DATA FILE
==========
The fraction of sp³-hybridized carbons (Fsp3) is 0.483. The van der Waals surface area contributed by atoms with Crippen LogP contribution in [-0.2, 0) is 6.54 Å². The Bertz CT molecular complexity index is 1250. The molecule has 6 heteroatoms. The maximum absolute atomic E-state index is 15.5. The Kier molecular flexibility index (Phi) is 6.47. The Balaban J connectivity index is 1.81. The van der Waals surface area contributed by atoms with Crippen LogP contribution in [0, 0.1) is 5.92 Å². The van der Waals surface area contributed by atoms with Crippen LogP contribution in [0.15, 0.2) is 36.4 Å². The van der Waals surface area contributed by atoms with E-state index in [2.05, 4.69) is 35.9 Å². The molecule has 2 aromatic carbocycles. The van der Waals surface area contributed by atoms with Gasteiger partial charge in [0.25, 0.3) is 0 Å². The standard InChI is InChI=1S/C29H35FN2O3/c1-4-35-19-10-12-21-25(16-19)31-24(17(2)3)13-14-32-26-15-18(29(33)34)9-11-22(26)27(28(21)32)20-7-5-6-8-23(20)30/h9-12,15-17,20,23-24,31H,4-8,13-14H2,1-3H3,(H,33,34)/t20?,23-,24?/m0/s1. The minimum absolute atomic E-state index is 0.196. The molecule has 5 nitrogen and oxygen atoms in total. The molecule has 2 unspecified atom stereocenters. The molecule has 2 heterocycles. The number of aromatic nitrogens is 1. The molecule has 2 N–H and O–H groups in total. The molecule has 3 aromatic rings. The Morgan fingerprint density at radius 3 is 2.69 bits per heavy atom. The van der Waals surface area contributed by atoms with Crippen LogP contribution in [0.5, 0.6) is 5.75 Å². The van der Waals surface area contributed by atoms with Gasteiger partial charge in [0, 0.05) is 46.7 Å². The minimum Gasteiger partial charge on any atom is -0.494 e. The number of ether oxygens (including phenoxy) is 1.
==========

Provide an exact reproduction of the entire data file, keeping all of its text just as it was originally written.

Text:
The fraction of sp³-hybridized carbons (Fsp3) is 0.483. The van der Waals surface area contributed by atoms with Crippen LogP contribution in [-0.2, 0) is 6.54 Å². The Bertz CT molecular complexity index is 1250. The molecule has 6 heteroatoms. The maximum absolute atomic E-state index is 15.5. The Kier molecular flexibility index (Phi) is 6.47. The Balaban J connectivity index is 1.81. The van der Waals surface area contributed by atoms with Crippen LogP contribution in [0, 0.1) is 5.92 Å². The van der Waals surface area contributed by atoms with Crippen LogP contribution in [0.15, 0.2) is 36.4 Å². The van der Waals surface area contributed by atoms with E-state index in [2.05, 4.69) is 35.9 Å². The molecule has 2 aromatic carbocycles. The van der Waals surface area contributed by atoms with Gasteiger partial charge in [0.25, 0.3) is 0 Å². The standard InChI is InChI=1S/C29H35FN2O3/c1-4-35-19-10-12-21-25(16-19)31-24(17(2)3)13-14-32-26-15-18(29(33)34)9-11-22(26)27(28(21)32)20-7-5-6-8-23(20)30/h9-12,15-17,20,23-24,31H,4-8,13-14H2,1-3H3,(H,33,34)/t20?,23-,24?/m0/s1. The minimum absolute atomic E-state index is 0.196. The molecule has 5 nitrogen and oxygen atoms in total. The molecule has 2 unspecified atom stereocenters. The molecule has 2 heterocycles. The number of aromatic nitrogens is 1. The molecule has 2 N–H and O–H groups in total. The molecule has 3 aromatic rings. The Morgan fingerprint density at radius 3 is 2.69 bits per heavy atom. The van der Waals surface area contributed by atoms with Crippen LogP contribution in [0.5, 0.6) is 5.75 Å². The van der Waals surface area contributed by atoms with Gasteiger partial charge in [0, 0.05) is 46.7 Å². The minimum Gasteiger partial charge on any atom is -0.494 e. The number of ether oxygens (including phenoxy) is 1.